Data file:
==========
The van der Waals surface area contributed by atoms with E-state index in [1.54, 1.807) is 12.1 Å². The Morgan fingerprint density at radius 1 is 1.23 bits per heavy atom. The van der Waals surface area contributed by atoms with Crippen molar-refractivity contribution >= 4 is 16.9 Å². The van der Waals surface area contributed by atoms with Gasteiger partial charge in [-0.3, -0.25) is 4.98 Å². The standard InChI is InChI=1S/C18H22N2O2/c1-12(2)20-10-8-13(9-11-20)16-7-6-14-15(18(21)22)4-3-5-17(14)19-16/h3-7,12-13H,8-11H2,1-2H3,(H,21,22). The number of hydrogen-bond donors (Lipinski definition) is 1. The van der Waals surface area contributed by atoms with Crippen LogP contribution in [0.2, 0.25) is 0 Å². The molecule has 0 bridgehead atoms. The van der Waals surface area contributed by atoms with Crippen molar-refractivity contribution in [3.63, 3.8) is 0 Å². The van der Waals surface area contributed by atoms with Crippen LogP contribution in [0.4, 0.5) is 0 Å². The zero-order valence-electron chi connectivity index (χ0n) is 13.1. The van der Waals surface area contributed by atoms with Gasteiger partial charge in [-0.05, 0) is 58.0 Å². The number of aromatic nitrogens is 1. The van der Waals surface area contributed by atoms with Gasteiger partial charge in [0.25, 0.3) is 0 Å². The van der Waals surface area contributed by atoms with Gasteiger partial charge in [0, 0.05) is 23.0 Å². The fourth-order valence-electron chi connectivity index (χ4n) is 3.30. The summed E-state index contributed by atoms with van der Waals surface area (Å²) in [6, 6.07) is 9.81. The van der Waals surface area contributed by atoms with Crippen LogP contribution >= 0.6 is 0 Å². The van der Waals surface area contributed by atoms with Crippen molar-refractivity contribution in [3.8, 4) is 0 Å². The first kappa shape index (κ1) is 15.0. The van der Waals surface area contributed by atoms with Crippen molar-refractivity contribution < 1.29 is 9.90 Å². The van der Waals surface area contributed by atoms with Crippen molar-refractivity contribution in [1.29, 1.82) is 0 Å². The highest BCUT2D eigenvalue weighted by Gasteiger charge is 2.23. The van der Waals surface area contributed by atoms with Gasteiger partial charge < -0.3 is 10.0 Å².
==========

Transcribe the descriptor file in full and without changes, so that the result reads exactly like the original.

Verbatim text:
The van der Waals surface area contributed by atoms with E-state index in [1.54, 1.807) is 12.1 Å². The Morgan fingerprint density at radius 1 is 1.23 bits per heavy atom. The van der Waals surface area contributed by atoms with Crippen molar-refractivity contribution >= 4 is 16.9 Å². The van der Waals surface area contributed by atoms with Gasteiger partial charge in [-0.3, -0.25) is 4.98 Å². The standard InChI is InChI=1S/C18H22N2O2/c1-12(2)20-10-8-13(9-11-20)16-7-6-14-15(18(21)22)4-3-5-17(14)19-16/h3-7,12-13H,8-11H2,1-2H3,(H,21,22). The number of hydrogen-bond donors (Lipinski definition) is 1. The van der Waals surface area contributed by atoms with Crippen LogP contribution in [0.2, 0.25) is 0 Å². The molecule has 0 bridgehead atoms. The van der Waals surface area contributed by atoms with Crippen molar-refractivity contribution in [3.63, 3.8) is 0 Å². The van der Waals surface area contributed by atoms with Crippen LogP contribution in [0.4, 0.5) is 0 Å². The zero-order valence-electron chi connectivity index (χ0n) is 13.1. The van der Waals surface area contributed by atoms with Gasteiger partial charge in [-0.05, 0) is 58.0 Å². The number of aromatic nitrogens is 1. The van der Waals surface area contributed by atoms with Gasteiger partial charge in [0.25, 0.3) is 0 Å². The van der Waals surface area contributed by atoms with Gasteiger partial charge in [0, 0.05) is 23.0 Å². The fourth-order valence-electron chi connectivity index (χ4n) is 3.30. The summed E-state index contributed by atoms with van der Waals surface area (Å²) in [6, 6.07) is 9.81. The van der Waals surface area contributed by atoms with Crippen LogP contribution >= 0.6 is 0 Å². The van der Waals surface area contributed by atoms with Crippen molar-refractivity contribution in [3.8, 4) is 0 Å². The first kappa shape index (κ1) is 15.0. The van der Waals surface area contributed by atoms with Crippen molar-refractivity contribution < 1.29 is 9.90 Å². The van der Waals surface area contributed by atoms with Crippen molar-refractivity contribution in [1.29, 1.82) is 0 Å². The highest BCUT2D eigenvalue weighted by Gasteiger charge is 2.23. The van der Waals surface area contributed by atoms with Gasteiger partial charge < -0.3 is 10.0 Å².